Another key motivator, says Duvall, is financial.

Qualifying homes are eligible to earn a federal tax credit or special, 10-year assessment to help balance the cost of necessary improvements. And because that involves the legal description of the home, the application process is quite involved, including a design review and City Council approval.

To get on the Register, a property owner pays a modest application fee and submits detailed documentation, including interior and exterior photos. Sometimes that leads to a misunderstanding about what homeowners can and can't do with a historic home.

Built in 1912, the Nuzum House was designed by Kirtland Cutter and Karl Malmgren in the American Tudor Revival style, a nod to English architecture of the 1600s. In addition to the home’s classic half-timbering with stucco infill, elements of the style include the variegated red bricks, eaves with exposed rafters and groups of vertical pane windows. The original homeowner Richard Nuzum was a celebrated criminal defense attorney in Spokane. - ERICK DOXEY PHOTO
Erick Doxey photo
Built in 1912, the Nuzum House was designed by Kirtland Cutter and Karl Malmgren in the American Tudor Revival style, a nod to English architecture of the 1600s. In addition to the home’s classic half-timbering with stucco infill, elements of the style include the variegated red bricks, eaves with exposed rafters and groups of vertical pane windows. The original homeowner Richard Nuzum was a celebrated criminal defense attorney in Spokane.

"I think that people have always been hesitant [about applying to the Register] because they don't want to be told what to do with their property," says Duvall.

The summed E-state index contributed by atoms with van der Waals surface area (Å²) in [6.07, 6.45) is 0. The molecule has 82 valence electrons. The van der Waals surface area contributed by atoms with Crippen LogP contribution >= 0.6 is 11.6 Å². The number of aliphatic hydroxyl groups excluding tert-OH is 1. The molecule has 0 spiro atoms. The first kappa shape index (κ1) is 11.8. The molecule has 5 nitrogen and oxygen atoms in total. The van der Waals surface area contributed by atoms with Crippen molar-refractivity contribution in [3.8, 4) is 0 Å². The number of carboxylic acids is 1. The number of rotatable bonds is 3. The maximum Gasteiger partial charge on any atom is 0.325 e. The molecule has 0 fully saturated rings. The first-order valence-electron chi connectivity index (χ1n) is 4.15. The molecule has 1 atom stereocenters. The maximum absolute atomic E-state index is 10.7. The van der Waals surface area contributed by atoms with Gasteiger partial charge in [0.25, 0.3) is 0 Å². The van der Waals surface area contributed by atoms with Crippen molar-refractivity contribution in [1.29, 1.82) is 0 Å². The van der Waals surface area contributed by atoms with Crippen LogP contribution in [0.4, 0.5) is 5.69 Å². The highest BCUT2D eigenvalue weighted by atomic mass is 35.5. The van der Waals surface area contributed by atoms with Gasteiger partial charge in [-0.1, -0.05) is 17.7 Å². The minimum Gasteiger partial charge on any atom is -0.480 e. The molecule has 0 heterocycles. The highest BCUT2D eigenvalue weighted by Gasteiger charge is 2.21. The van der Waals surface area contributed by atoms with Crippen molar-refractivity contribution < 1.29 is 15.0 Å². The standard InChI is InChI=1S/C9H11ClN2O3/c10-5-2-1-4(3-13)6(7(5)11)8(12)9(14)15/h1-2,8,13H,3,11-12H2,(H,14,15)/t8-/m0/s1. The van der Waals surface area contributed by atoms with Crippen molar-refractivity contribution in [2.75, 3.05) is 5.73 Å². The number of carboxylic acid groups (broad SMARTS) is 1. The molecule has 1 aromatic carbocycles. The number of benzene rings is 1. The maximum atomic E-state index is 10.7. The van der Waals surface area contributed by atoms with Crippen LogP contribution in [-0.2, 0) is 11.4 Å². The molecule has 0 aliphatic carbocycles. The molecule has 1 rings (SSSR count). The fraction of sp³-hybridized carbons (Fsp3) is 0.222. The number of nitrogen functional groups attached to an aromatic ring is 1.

While she can recommend historically accurate paint colors — inside or outside — and point owners toward businesses (like Spokane's Revival Lighting) that specialize in restoration, homeowners have quite a bit of latitude, especially inside the home.

That's because SHPO, says Duvall, is most interested in preserving the exterior.

Owning a historic home, much less taking on a remodel, isn't an ideal fit for every homeowner, however.

For example, the Nuzum home has stood tall on Spokane's South Hill for more than a hundred years and landed on the Register in 2012, but recently languished on the market for several years. It's an exemplary American Tudor Revival home, designed by famed architect Kirtland Cutter with a classic Tudor façade of brickwork and dark timbered trim over light-colored stucco, steep roof and narrow, multipaned windows. It also boasts the first garage in the state — prior to that, homes might have had a detached carriage house.

For Monica Flaherty and Eric Contzius, the 1912 home offered a perfect opportunity to apply their restoration expertise.

Monica Flaherty, Erik and Jacob Contzius are the Nuzum House’s newest residents. - ERICK DOXEY PHOTO
Erick Doxey photo
Monica Flaherty, Erik and Jacob Contzius are the Nuzum House’s newest residents.

A Boston, Massachusetts, brownstone was the first project completed by Flaherty, who graduated from Gonzaga Prep and then attended Harvard. Since then, she and her husband Contzius have renovated a number of historic properties back East, and immediately saw the potential of the Nuzum house when they began looking for a house to move back to Spokane to be close to family and friends.

"We feel like we are more custodians than owners of this home," says Contzius, who acknowledges that restoring the house is a big project. Modernizing the home's systems is a first step; there's wallpaper to be dealt with, and plans to update the kitchen. Contzius says they are ready.

"We're going into this with eyes wide open," he says. "We don't buy and sell. We buy and hold."